Proven Inclusivity Practices for Engineering

Our Vision

Through our National Science Foundation project, PIPE: Proven Inclusivity Practices for Engineering (Grant No. 2021204), our vision is to develop and provide pragmatic, proven, and trusted practices for engineering faculty to foster inclusive classrooms. 

What we are doing

We are developing practices that are peer-tested, peer-recommended, and expert evaluated and focus on high-impact inclusive classroom practices that align with the arc of the course.  

Why we are doing it

As we face serious challenges in higher education from declining enrollment to public trust, creating an inclusive classroom can offer hope in our faltering times.  Research supports that more inclusive classrooms improve students' learning and academic performance, especially for under-represented minority (URM) students. Since higher education is experiencing declining enrollment, and persistence and completion rates are linked to enrollment, it behooves higher education to retain as many students as possible by creating environments and climates that foster belonging and inclusivity. 

Who is involved

This is a collaborative project between Pitt (Melissa Bilec (PI), April Dukes (Co-PI), and Jessica Vaden (graduate student)); Colorado School of Mines (Amy Landis (Co-PI), Amy Nave (Co-PI); Arizona State University (Kristen Parrish (Co-PI)). The team has strategically developed this project based on where we believe our respective engineering programs are situated in terms of diversity and inclusion.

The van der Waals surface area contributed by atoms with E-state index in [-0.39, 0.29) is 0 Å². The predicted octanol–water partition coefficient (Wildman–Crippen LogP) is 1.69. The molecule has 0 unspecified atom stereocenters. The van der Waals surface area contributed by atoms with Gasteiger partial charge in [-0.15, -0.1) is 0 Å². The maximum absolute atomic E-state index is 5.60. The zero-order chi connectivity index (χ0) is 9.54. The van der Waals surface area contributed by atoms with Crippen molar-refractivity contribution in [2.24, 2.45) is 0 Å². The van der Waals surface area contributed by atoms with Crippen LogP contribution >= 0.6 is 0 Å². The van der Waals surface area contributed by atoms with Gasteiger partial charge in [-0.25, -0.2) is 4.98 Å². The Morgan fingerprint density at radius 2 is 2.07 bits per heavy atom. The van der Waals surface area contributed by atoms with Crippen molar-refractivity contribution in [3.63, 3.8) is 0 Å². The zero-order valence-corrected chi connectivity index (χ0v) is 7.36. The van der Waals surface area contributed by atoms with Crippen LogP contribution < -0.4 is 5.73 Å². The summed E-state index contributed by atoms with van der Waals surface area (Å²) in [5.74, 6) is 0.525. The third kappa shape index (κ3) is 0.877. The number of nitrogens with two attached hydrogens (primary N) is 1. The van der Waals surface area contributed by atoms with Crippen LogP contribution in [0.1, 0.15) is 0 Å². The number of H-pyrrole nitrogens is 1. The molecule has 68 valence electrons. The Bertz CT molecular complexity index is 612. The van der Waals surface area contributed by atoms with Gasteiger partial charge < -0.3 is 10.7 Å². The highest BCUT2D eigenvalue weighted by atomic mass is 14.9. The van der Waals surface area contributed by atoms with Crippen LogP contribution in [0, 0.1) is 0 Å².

Our Approach

  1. Develop a menu of inclusive classroom practices and a decision matrix to support prioritization of practices.

  2. Recruit faculty; develop and pilot inclusive classroom learning communities

  3. Deploy inclusive classroom practices.

  4. Evaluate the effectiveness of the inclusive classroom practices based on student and faculty feedback and assessments 

  5. Refine and launch. Disseminate the inclusive classroom practices across three universities to our peers, other institutions and across diversity, equity, and inclusion networks. 

Our Progress

Developed a menu of inclusive classroom practices and a decision matrix to support prioritization of practices.

We thoroughly reviewed and curated inclusive classroom practices and ii) developed a decision matrix that collects data about practices to enable prioritization of the practices. Inclusive teaching practices were mined from both the peer-reviewed literature and from university teaching and learning center websites (e.g. from CIRTL or the University of Michigan Center for Research on Teaching and Learning). While there are an overwhelming number of inclusive classroom practices, we aimed to curate the descriptions/instructions, examples of implementation, and references/impact. 

*Please use our matrix in your classroom!